New this year: Online registration. CLICK HERE to sign up!
When is it?
- The 70th Ann Arbor Christmas Bird Count is on Saturday, December 17, 2016!
What do I need to know?
- The Ann Arbor Christmas Bird Count (CBC) is sponsored by the Washtenaw Audubon Society, and it is open to birders of all skill levels.
- Ann Arbor's CBC is held as part of a continent-wide effort, coordinated by the National Audubon Society.
- About 1700 CBC's are conducted across the continent each year within a window of two and a half weeks. Each count covers a circular area of 15 miles in diameter. The object is to identify and count both the species of birds within the circle, and the numbers of individuals within each species.
- The data collected from each CBC, along with the names of all participants is published each year by the National Audubon Society.
- The Christmas Bird Count is the longest running ornithological database. As we approach the count's centennial, it continues to grow in importance as a means to monitor the status of resident and migratory bird populations across the western hemisphere. The count is 100% volunteer generated data that, over the years, has become a crucial part of the national U.S. database. More information is on the National Audubon Society website.
How much does it cost?
- It's free! As of the 2012 count season, the National Audubon Society no longer collects $5 from each participant. This is in conjunction with publishing the results in an online format instead of paper volumes. Note that you may still donate to support the Christmas Bird Count. Sign up for the citizen science eNewsletter to get American Birds Online, including Christmas Bird Count results.
How can I participate?
- Be a field observer: Field observers spend the day (or part of it) outside, working on covering an area. In addition to the daylight census of birds, several groups of observers will conduct a pre-dawn search for owls. The Ann Arbor CBC is divided into eight sub-regions, each of which is covered by an area leader assigned to coordinating the census in that region. Contact an area leader (shown to the right) to participate in that area (see links to maps on this page), or contact the Count Compilerto be assigned based on need.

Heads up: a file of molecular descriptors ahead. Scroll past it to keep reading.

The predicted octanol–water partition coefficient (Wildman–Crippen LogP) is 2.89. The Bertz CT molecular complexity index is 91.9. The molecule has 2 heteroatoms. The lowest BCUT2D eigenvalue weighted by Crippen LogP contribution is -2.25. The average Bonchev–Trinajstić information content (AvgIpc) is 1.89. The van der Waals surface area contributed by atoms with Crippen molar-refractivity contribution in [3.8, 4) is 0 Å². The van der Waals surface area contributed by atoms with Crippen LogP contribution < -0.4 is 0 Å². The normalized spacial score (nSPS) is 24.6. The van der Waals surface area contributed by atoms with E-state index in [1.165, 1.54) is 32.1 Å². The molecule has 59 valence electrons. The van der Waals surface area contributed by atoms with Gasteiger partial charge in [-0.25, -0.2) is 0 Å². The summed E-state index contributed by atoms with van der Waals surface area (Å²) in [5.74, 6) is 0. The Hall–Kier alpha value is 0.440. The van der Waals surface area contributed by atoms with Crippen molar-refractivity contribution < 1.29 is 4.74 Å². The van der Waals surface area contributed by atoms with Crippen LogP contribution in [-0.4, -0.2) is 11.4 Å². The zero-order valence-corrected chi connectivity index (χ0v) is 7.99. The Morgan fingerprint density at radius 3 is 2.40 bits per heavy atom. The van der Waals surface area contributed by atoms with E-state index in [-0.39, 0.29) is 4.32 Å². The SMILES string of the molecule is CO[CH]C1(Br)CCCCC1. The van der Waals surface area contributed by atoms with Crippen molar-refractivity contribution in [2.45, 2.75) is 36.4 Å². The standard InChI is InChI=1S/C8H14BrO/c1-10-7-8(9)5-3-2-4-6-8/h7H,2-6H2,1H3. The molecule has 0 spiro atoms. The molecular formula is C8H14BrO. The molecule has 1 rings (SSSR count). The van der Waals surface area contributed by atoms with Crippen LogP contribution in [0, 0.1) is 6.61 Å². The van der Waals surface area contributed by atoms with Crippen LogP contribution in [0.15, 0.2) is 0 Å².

- Be a feeder watcher: If you have a bird feeder within the count circle, this is a fun and easy way to participate. Feeder watchers can participate for any length of time; from one hour to all day. NOTE: Your feeder must be within the count circle for us to be able to accept your data! Contact the Feederwatch Coordinator to particpate in this fun way! Note that data from feeders outside the count circle can not be collected, so please check the maps (links on this page) to be sure your feeder is within the defined area. A feeder watch form will be added soon!
What happens at the end of the day?
- We have an awesomely fun potluck dinner get-together where we eat, enjoy eachother's company, tell tales of our day in the field, and officially report all the numbers to the Count Compiler. See the sidebar for more information, and contact the Potluck Coordinator if you plan to come.
Who can I contact to participate or if I have questions?
- Contact the Count Compiler if you have questions or if you want to be assigned to an area based on need.
- Contact the Feederwatch Coordinator to sign up to watch your feeder. Your feeder must be within the count circle!
- Contact the Potluck Coordinator if you plan to attend the post-count dinner and compilation.
- Contact an Area Leader to sign up to be a field observer in that area.